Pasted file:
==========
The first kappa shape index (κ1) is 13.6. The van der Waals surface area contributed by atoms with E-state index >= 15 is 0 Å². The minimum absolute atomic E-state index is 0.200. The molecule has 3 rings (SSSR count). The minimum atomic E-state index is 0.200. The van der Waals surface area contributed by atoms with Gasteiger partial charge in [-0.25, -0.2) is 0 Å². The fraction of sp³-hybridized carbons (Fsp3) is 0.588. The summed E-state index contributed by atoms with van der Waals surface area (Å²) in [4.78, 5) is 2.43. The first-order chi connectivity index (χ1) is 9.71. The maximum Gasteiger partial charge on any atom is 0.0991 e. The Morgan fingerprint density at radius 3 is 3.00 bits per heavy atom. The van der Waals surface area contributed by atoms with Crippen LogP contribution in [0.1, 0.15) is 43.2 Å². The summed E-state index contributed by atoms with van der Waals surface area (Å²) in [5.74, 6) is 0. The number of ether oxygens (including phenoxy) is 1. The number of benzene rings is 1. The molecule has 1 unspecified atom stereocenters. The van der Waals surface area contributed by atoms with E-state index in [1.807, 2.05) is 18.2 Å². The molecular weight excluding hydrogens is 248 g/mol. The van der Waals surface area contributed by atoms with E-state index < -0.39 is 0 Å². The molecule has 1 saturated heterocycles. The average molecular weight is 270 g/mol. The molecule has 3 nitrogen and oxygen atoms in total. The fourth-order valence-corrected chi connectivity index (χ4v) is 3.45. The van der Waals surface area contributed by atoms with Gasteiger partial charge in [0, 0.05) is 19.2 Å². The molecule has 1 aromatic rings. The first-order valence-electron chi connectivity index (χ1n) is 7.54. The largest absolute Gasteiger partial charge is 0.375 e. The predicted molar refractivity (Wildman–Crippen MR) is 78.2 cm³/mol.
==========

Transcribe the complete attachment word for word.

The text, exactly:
The first kappa shape index (κ1) is 13.6. The van der Waals surface area contributed by atoms with E-state index >= 15 is 0 Å². The minimum absolute atomic E-state index is 0.200. The molecule has 3 rings (SSSR count). The minimum atomic E-state index is 0.200. The van der Waals surface area contributed by atoms with Gasteiger partial charge in [-0.25, -0.2) is 0 Å². The fraction of sp³-hybridized carbons (Fsp3) is 0.588. The summed E-state index contributed by atoms with van der Waals surface area (Å²) in [4.78, 5) is 2.43. The first-order chi connectivity index (χ1) is 9.71. The maximum Gasteiger partial charge on any atom is 0.0991 e. The Morgan fingerprint density at radius 3 is 3.00 bits per heavy atom. The van der Waals surface area contributed by atoms with Crippen LogP contribution in [0.1, 0.15) is 43.2 Å². The summed E-state index contributed by atoms with van der Waals surface area (Å²) in [5.74, 6) is 0. The number of ether oxygens (including phenoxy) is 1. The number of benzene rings is 1. The molecule has 1 unspecified atom stereocenters. The van der Waals surface area contributed by atoms with E-state index in [1.807, 2.05) is 18.2 Å². The molecular weight excluding hydrogens is 248 g/mol. The van der Waals surface area contributed by atoms with E-state index < -0.39 is 0 Å². The molecule has 1 saturated heterocycles. The average molecular weight is 270 g/mol. The molecule has 3 nitrogen and oxygen atoms in total. The fourth-order valence-corrected chi connectivity index (χ4v) is 3.45. The van der Waals surface area contributed by atoms with Gasteiger partial charge in [0, 0.05) is 19.2 Å². The molecule has 1 aromatic rings. The first-order valence-electron chi connectivity index (χ1n) is 7.54. The largest absolute Gasteiger partial charge is 0.375 e. The predicted molar refractivity (Wildman–Crippen MR) is 78.2 cm³/mol.